Meanwhile Thursday, the board heard Jason Demerath, director of Business Services, discuss recommendations with board members regarding the possible dissolution of the Palmyra-Eagle Area School District and potential impact on the School District of Fort Atkinson.

An advisory referendum recently showed that 53 percent of voters in the Palmyra-Eagle district want to dissolve. This came after the district’s school board voted to dissolve in July after a failed April operating referendum.

Demerath said written testimony will be submitted next week to the School District Boundary Appeals Board (SDBAB) from Interim District Administrator Rob Abbott, board President Mark Chaney and/or the entire board of education.

In that testimony, he said, the district will affirm its support for the children and families of Palmyra-Eagle and surrounding districts, and ask that Fort Atkinson not be party to apportionment if the dissolution is confirmed.

The business director said the district will inform that the School District of Fort Atkinson has its own referendum in April, 2020 for operations. The testimony also will reference that travel times are considerably shorter to Sullivan Elementary School and any facilities maintained in Palmyra than they are to Fort Atkinson.

The district’s testimony to the SDBAB, he noted, also will point out that the small number of students/families possibly apportioned are not fiscally balanced by apportionment of assets, supplies, liabilities and staff, and cite the increased transportation costs the district would have to absorb.

No representatives from the School District of Fort Atkinson appeared Thursday at a public hearing in Palmyra before the School District Boundary Appeals Board (see related story on A1).

If the state appeals board allows the Palmyra-Eagle Area School District dissolution, it would take effect July 1, 2020.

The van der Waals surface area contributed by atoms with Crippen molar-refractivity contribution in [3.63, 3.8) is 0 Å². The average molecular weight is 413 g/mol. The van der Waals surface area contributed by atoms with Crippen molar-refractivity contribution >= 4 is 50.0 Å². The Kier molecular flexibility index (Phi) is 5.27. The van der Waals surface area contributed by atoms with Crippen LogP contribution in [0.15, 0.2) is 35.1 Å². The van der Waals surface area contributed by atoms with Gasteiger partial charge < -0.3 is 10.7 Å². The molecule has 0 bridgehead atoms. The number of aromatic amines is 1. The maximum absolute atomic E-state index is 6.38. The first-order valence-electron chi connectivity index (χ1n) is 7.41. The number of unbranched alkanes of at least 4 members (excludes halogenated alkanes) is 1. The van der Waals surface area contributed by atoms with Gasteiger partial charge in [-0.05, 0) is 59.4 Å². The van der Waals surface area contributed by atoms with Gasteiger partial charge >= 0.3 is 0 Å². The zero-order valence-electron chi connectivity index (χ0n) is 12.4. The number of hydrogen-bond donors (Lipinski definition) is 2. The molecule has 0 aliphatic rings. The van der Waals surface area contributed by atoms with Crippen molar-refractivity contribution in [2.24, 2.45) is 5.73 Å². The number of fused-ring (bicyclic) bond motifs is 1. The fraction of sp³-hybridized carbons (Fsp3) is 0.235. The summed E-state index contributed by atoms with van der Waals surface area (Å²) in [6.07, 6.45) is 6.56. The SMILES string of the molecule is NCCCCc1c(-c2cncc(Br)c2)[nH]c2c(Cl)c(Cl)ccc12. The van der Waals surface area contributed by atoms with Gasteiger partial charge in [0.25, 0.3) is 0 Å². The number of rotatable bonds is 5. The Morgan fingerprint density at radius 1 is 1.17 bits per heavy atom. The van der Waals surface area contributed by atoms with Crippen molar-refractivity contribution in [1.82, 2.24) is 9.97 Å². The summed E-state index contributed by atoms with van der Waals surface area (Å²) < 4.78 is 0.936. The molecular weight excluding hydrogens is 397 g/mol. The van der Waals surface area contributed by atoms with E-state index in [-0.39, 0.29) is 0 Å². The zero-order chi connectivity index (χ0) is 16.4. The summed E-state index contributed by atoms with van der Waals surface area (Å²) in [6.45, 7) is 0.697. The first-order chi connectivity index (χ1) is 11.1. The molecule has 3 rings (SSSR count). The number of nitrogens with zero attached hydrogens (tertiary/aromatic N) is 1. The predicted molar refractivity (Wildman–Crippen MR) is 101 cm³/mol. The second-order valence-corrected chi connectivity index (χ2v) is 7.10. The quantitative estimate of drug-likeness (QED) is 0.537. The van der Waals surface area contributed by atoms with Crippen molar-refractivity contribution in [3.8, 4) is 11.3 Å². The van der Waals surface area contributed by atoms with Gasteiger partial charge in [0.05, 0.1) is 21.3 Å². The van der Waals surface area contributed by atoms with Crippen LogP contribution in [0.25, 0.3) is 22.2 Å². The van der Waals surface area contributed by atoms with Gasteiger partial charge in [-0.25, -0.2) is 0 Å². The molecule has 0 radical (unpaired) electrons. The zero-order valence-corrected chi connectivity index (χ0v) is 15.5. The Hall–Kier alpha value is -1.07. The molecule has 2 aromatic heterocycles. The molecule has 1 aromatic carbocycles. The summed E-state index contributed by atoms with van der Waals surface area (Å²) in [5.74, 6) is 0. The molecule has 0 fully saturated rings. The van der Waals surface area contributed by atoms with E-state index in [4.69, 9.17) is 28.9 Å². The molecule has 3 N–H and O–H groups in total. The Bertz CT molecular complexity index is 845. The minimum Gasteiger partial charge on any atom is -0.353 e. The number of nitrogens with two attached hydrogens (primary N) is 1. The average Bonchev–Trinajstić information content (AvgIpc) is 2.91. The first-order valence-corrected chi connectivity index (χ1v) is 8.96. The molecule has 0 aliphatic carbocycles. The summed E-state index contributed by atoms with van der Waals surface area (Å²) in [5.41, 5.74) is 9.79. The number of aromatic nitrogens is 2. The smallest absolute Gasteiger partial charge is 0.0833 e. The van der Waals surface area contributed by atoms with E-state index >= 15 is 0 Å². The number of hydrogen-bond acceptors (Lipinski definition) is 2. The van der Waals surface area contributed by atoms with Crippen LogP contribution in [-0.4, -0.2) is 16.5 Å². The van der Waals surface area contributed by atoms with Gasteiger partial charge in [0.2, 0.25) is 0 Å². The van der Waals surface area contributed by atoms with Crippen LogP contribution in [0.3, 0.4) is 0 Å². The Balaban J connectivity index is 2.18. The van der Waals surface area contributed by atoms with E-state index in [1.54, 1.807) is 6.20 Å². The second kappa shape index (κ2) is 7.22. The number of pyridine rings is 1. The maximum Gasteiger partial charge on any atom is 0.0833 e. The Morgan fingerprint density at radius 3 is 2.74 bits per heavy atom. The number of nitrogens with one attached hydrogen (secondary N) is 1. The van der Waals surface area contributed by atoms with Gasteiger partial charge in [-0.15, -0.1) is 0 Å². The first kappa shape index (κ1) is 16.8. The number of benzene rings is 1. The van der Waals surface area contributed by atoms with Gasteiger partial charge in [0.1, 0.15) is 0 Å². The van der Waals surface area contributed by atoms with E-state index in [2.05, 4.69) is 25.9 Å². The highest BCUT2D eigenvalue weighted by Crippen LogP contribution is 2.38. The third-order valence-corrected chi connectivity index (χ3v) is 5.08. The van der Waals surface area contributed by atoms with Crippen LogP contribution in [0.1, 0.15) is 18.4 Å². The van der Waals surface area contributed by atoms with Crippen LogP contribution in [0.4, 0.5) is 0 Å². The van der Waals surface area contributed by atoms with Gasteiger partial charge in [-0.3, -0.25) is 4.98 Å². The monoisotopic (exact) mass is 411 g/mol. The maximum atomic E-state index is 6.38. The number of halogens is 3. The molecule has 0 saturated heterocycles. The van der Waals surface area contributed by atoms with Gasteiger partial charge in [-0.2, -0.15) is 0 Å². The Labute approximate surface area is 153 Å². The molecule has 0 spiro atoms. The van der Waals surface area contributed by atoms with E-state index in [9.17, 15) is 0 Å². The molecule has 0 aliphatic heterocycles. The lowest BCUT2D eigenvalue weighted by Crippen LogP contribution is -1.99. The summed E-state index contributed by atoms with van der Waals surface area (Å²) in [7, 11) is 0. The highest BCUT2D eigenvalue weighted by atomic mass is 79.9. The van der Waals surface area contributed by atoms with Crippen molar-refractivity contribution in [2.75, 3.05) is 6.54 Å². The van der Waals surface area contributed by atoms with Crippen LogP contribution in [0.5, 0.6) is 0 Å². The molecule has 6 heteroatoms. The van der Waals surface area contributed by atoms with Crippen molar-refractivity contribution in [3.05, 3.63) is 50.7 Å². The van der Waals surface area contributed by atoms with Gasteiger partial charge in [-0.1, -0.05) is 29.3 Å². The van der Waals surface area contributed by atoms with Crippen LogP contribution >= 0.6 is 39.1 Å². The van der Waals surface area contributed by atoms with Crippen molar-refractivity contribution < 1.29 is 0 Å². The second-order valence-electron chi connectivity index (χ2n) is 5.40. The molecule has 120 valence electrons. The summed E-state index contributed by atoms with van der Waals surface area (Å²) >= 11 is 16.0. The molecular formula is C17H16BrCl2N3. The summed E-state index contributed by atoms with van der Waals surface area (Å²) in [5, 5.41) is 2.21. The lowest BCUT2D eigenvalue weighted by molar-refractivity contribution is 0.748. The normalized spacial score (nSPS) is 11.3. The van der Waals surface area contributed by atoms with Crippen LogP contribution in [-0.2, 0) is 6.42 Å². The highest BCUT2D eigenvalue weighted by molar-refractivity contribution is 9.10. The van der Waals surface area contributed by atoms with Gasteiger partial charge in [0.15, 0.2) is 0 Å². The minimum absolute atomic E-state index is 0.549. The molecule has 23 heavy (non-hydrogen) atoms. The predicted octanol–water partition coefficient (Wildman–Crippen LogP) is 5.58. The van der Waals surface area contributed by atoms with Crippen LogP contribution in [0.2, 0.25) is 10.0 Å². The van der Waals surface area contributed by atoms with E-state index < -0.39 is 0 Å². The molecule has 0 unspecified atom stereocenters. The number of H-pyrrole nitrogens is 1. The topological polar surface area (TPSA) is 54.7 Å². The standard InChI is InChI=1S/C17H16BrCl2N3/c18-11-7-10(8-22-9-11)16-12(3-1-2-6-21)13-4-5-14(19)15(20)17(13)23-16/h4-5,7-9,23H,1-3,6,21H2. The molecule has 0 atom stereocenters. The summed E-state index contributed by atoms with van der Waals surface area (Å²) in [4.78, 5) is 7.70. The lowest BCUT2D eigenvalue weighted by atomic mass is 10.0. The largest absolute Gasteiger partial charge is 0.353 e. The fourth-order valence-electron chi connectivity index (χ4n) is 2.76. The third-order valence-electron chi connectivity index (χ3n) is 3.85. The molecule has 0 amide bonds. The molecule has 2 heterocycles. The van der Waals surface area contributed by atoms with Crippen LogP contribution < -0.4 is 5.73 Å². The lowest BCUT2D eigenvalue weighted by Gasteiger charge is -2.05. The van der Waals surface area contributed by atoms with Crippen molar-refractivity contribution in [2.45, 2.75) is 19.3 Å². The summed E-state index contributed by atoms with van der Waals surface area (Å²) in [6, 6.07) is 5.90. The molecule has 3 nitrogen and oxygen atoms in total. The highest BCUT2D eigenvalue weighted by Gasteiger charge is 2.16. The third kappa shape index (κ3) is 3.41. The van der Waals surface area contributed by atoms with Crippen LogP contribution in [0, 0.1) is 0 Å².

Meanwhile, board members heard clerk Dick Schultz inform that an election for the school board will be held on Tuesday, April 7, 2020.

“The spring election will be for three seats on the school board—two for three-year terms and one for a one-year term,” Schultz informed. “The incumbents currently holding these seats are Benjamin Knowles, myself (Dick Schultz) and Rachel Snethen.”

Anyone interested in running for these seats should contact the district administrator and board of education administrative assistant, Debbie Kopps, in the Luther Administration Center at 201 Park St. or by telephone at (920) 563-7807.

Those interested will be given election materials including an election schedule, a Wisconsin Association of School Boards guide for candidates and the necessary forms.

“The deadline for filing the declaration of candidacy form and the campaign registration statement is 5 p.m. on Tuesday, Jan. 7. “If a primary election is needed, it would be held on Tuesday, Feb. 18, 2020. The elected board members will take office on Monday, April 27.”

Also Thursday, the board approved:

• Course proposals: Social Studies 6, Social Studies 7, Chemistry I, Earth Science I, Physics I, Biology I, Genetics, Cell Biology, Chemistry II, Accelerated Chemistry II, Advanced Placement Chemistry, Astronomy, Geology, Physics II, Conceptual Physics, AP Physics and Ecology.

• A monetary donation from Badger Bank to Fort Family Connections in the amount of $1,835.40; and donation of winter coats and snow pants from The Forester Group to Luther Elementary School, valued at $2,000.

• The resignation of middle school teacher Kelley Dembski.